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Eating High Fat Foods as a Teen Leads to Cognitive Issues in Adulthood

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Eating High Fat Foods as a Teen Leads to Cognitive Issues in Adulthood
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Researchers from ETH Zurich in Switzerland and the INMED Institute in Marseille, France, have shown that high-fat diets during adolescence can affect normal brain functioning and cognition. Their findings demonstrate that children who eat excessive amounts of fatty foods will not just suffer from obesity, but also develop cognitive and ehaviour l problems as they get older.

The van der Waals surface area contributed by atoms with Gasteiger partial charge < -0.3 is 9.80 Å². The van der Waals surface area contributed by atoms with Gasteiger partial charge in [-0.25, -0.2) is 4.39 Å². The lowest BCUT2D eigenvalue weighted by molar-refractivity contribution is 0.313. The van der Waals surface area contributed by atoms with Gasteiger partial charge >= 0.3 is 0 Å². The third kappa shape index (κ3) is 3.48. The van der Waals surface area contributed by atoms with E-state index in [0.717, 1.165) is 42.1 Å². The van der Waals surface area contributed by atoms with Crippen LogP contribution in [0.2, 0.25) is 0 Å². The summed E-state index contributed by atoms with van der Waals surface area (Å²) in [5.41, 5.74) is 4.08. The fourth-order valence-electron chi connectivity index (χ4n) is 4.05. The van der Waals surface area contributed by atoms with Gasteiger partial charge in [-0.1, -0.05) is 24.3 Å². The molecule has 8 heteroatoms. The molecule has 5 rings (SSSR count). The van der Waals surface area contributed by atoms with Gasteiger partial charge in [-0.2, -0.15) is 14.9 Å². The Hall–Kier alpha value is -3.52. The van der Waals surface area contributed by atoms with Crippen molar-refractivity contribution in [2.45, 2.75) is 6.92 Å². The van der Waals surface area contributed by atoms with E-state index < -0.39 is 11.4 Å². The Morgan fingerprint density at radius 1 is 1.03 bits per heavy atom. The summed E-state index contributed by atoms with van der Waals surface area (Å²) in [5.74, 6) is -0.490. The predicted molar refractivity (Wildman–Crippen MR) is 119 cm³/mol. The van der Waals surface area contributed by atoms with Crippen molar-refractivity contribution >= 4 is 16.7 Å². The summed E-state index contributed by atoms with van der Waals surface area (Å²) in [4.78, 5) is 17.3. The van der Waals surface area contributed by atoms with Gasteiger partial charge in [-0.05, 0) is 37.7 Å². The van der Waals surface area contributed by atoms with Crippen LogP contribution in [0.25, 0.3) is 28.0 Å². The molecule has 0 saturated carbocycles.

In mice studies, scientists observed cognitive defects as early as four weeks after the adolescent mice were given high fat foods, and before the mice even began gaining weight. The mice’s prefrontal cortex—the part of the brain associated with planning, decision making, personality and social ehaviour—had fewer neurons expressing reelin. Reelin is a protein that regulates brain synapses and brain activity. A deficiency in reelin is also associated with brain disorders like Alzheimer’s and schizophrenia.

The prefrontal cortex doesn’t become fully developed until early adulthood, so it is particularly sensitive in adolescence and vulnerable to the effects of a high fat diet. Adolescence is a key period, as young people have higher calorific needs and heightened appetite, and begin to make food choices themselves.

“Our findings that high-fat diets during adolescence disrupt functioning of the adult prefrontal cortex suggest that a careful nutritional balance during this sensitive period is pivotal for reaching the full capacity of adult prefrontal functions,” says Marie Labouesse, lead author.